This is a wedding quilt I made for my son back in 2009. I had seen a similar pattern in a magazine but wanted to make a bit more impact with half drop blocks etc. It was a bit of a jigsaw puzzle putting it all together! I used freezer paper to applique the circles to the back ground fabrics.

Quilt size: width: 96" height: 110"

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This post was published on June 7th, 2013. Post topics: Quilt Gallery.

135 Responses to “Circle Quilts”

  1. Nancy in Utah says:

    In my first quilting class, I was taught to always press to one side, however, after getting more experience, I have learned that pressing seams open give me a smoother appearance and my long arm quilters say that the seams are much easier to quilt because there is less bulk and when I expressed concern about the strength of the seams, I was reminded that after the project is quilted, there won’t be any stress on the seams. I do still find though, that there are times when I have to, or need to press to one side. So I use a combination of both methods and try to reduce the bulkiness of my seams.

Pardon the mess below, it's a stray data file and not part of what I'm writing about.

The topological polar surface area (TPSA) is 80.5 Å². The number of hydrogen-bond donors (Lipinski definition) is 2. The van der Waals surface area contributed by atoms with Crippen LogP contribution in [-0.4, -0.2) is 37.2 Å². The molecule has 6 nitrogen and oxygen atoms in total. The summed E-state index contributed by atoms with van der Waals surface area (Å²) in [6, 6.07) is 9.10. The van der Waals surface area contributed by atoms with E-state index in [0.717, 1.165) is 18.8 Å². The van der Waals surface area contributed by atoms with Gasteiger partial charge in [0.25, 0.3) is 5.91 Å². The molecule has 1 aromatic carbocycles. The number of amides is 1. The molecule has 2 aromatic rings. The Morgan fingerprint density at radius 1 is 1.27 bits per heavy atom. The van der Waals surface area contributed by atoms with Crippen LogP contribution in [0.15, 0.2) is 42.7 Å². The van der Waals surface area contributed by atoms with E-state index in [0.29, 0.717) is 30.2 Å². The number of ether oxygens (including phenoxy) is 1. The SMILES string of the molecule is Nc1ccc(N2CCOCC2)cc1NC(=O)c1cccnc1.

2. Judy says:

    I press to one side unless it’s going to be too bulky, then I press open.

  3. Grace Shafer says:

    I most often press to the dark side, because I like how the seams “nest” when joining pieces. It seem like less work too!

  4. Becky T says:

    I usually press to the dark side but if it is a lot of seams coming into one point, I will press open.

  5. Kim Cady says:

    I always press my seams open

  6. Diane Plymale says:

    I always press to the dark fabrics, because that is what I was told to do 26 years ago when I learned to quilt, and I always do what I am told (usually) :+) !

  7. crystal stegall says:

    I ususally press mine to the side . It makes the seams nest and lay flatter. Thanks for the giveaway ! The sample is beautiful.

  8. Kevyn says:

    I almost always press to the dark side because that is how I was taught and it helps with nesting seams. However, I press open to avoid bulk when joining pieces for stars.

  9. claire A says: